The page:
Monday, November 2, 2009

The End of Overeating by David A. Kessler

This has been a most interesting weather weekend in Brookhaven. At 7:00 a.m. Friday morning, it was 75 degrees. Friday night, we sat in pouring rain at the stadium while Brookhaven High beat McComb (full disclosure: we came late and stayed long enough to see the band perform, but we did listen on the radio. How about those Panthers!). Saturday started out cool and beautifully clear and in the evening, the trick-or-treaters in our neighborhood had a blast. With the added distraction of the World Series, I got no reading done this weekend!

But I did read a thought provoking book last week, The End of Overeating, by David A. Kessler, MD. Kessler looks at the food industry and their efforts to make us buy. He sees our current obesity crisis as an addiction model. He describes how eating fast and chain restaurant food and packaged foods from the grocery create an addiction to fat, sugar and salt. His observations seem frighteningly true.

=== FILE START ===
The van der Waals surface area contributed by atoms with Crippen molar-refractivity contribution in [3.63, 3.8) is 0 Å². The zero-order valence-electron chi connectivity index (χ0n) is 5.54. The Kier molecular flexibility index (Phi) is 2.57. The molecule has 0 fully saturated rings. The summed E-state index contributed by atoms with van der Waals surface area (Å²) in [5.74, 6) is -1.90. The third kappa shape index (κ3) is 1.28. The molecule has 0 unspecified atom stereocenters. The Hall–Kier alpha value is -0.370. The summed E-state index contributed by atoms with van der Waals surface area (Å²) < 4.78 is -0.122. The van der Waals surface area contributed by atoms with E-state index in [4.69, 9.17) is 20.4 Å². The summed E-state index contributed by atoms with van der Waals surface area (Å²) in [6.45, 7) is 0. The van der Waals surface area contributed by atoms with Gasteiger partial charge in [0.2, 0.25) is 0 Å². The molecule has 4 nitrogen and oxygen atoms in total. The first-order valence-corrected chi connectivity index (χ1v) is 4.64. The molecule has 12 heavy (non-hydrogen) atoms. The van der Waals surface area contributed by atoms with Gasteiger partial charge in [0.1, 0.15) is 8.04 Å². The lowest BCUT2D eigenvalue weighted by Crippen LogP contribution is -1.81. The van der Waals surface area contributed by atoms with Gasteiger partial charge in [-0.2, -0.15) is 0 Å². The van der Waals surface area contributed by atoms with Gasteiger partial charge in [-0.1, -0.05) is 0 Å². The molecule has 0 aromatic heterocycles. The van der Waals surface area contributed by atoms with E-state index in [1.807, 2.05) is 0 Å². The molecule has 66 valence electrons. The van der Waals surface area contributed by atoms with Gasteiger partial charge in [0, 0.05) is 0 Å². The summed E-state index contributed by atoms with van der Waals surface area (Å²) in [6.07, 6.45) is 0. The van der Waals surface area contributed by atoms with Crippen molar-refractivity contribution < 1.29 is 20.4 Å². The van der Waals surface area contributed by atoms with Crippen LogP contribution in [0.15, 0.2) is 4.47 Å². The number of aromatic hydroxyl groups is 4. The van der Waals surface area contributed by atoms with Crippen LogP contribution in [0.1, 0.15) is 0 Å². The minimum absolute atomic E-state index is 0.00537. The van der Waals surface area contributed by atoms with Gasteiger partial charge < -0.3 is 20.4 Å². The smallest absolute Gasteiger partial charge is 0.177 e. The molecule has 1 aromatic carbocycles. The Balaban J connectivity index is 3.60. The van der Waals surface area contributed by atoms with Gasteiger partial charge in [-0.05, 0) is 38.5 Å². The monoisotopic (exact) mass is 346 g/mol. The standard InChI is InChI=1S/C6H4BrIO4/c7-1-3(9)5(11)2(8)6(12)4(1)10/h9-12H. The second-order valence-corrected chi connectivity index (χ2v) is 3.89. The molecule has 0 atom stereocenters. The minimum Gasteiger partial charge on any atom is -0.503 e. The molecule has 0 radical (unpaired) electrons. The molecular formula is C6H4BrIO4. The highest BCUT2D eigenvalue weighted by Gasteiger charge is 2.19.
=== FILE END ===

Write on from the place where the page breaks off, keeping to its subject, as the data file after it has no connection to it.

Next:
While Dr. Kessler does provide a very good case for "conditioned hypereating," his solution seems a bit weak. If it is true that overeating isn't a choice but rather a biological drive created by the food industry (and I do think he is right about that), it would seem to take more than just saying no to dig us out of the cycle of addictive eating. And while his solution is a good deal more complicated than saying no, that is its basis.
David A. Kessler was commissioner of the US Food and Drug Administration under both George H.W. Bush and Bill Clinton. He has served as dean of the medical schools at Yale and University of California, San Francisco. He has a degree from the University of Chicago Law school and graduated from Amhurst and Harvard Medical School.

1 comment:

  1. Here is a link to an interesting BBC report on a study of processed foods and depression (mentioned on Mark Bitman's blog):